Saturday, May 6, 2023

ADK Spring: Wildflowers, rain showers & migrating birds

Virginia bluebells

[Locally, the weather] has been April showers that bring May flowers, and it also lessened the fire danger by keeping the leaf litter wet. The outdoor burning ban is still on until May 14. If we get some more warm days, the trees should be pushing out their leaves and flowers. Several wildflowers have popped out from the leaf cover and showed us their beauty. Yellow coltsfoot lines the roadsides in many places and the flowers face the sun as it goes from east to west. It looks like a dandelion flower, but it has little leaves on the stem of the flowers. Wild oats is a single yellow hanging bell, [and] the trout lily is out everywhere with its yellow flower and speckled green and brown leaves.

Another one that was first up in my flower garden was Virginia bluebells, which has filled out nicely. Some of my red columbine next to the house is pushing out flowers, and the hummers will be working that when they arrive. Speaking of Ruby-Throated Hummingbirds, it’s time to put those feeders out as they will be here by the weekend. My earliest arrival was May 4th, but with all this screwy weather…you never know just when they will arrive. All the migrating birds have been battling bad weather ever since they made it across the gulf. Some have gone through tornadoes, windstorms, rain, snow, and ice storms in many areas.


Loons got knocked down in Wisconsin in ice storms as they were traveling north. Their wings iced up and it put them on the ground (and not in a lake,) so they were helpless to get airborne [again]. They came down in farm fields, parking lots, and on highways. The Loons that came down in the woods (where no one found them) were food for predators. Some that were found injured could be
rehabbed and released. Others that were not hurt could be taken to open water and released after being thawed out. This probably affected some songbirds that were flying in that weather [as well.] If they couldn’t get thawed out after being grounded, they would probably perish.

Brown Tree Creeper

Brown Tree Creeper. Photo by Gary Lee.

The mighty Mississippi River has roared over its banks from snow melt in Minnesota. This is going to affect all the downstream communities all the way down to the Gulf of Mexico. It will be a long Spring of flooding for these residents along the river. The temperature difference between hot and cold weather has caused many bad storms and tornadoes from Texas to the east coast. Just today [May 1] there were several tornadoes in eastern coastal Florida, West Palm Beach, and Merritt Island sustained much damage [as well], but no loss of life [was] reported. Then later in the day, a tornado ripped through Virginia Beach causing much damage to homes and utilities.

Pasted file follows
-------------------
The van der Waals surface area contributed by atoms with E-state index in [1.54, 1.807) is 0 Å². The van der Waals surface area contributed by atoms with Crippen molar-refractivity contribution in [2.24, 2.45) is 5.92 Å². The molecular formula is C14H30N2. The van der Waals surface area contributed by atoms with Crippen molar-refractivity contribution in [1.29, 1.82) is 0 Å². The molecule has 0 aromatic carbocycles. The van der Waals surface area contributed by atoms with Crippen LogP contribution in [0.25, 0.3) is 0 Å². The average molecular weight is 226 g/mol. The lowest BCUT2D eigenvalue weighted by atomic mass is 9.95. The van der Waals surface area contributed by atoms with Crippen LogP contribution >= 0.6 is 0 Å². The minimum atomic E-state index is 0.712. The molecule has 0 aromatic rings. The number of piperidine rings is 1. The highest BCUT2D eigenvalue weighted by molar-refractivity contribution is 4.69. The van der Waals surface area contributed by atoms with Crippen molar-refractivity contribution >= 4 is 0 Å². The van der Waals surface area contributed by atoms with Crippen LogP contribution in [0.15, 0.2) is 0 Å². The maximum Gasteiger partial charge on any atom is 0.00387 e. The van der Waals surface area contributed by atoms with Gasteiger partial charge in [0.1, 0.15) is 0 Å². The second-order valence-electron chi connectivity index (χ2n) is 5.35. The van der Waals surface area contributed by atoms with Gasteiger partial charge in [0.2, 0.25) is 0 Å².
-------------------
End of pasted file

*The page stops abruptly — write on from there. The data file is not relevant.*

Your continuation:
The hunt goes on in Cleveland, Texas for a man who was asked by his neighbor to stop shooting his AR-15 in his side yard, so their child could take a nap. The man came over to their house with his AR-15 and killed five people, including an eight-year-old boy. The search is still ongoing for the suspected killer. I got my bear fence operational, and the ducks and turkeys can walk right under it to get some food that has dropped on to the ground from the feeders. The ducks walk all the way up from the pond to get some food, so they get their morning exercise. I cleaned three wheelbarrows full of spent seed shells from under the feeders. I’ve been using forty pounds a week, and it was nearly four inches deep under the feeders.


Yesterday, [April 30] in the rain and windy weather, a Sharp-Shinned Hawk swooped through and grabbed a Slate-Colored Junco after a short chase. Today, I had a Brown Tree Creeper around most of the day, working on the suet cakes when the bigger birds were away. It is a tiny bird…not much bigger than a hummer. I took down my net while it was still dry on Saturday morning [April 29] after catching a few birds. I will be taking that over to the Crown Point Banding Station on Friday [May 5] to use as a spare net.


The banding station will be open to the public [on] Saturday morning and every day after that until Saturday, [May] 20. People who wish to visit, can watch us band birds we catch and take pictures of them. We have several school groups scheduled to visit us to learn about what we do, and some of the students might get to hold a bird. Many times, they get their parents to bring them back during the weekend to show them what we do.


Turkey season opens tomorrow [May 2] and that might be a wet one, but that’s another story. See ya.


Photo at top: Virginia bluebells. Photo by Gary Lee.

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Gary lives with his wife, Karen, at Eight Acre Wood in Inlet where he was the Forest Ranger for 35 years, working in the Moose River Wild Forest Recreation Area and West Canada Lakes Wilderness Area. Now retired, Gary works summers for the Adirondack Center for Loon Conservation, observing, catching and banding loons. The author of a column Daybreak to Twilight in local papers from 1986 to 2019, he now writes his Outdoor Adventures a weekly blog. In 2008, Gary coauthored a book with John M.C. “Mike” Peterson, "Adirondack Birding- 60 Great Places to Find Birds."

2 Responses

  1. Boreas says:

    Gary – hope you have great weather for the banding station!

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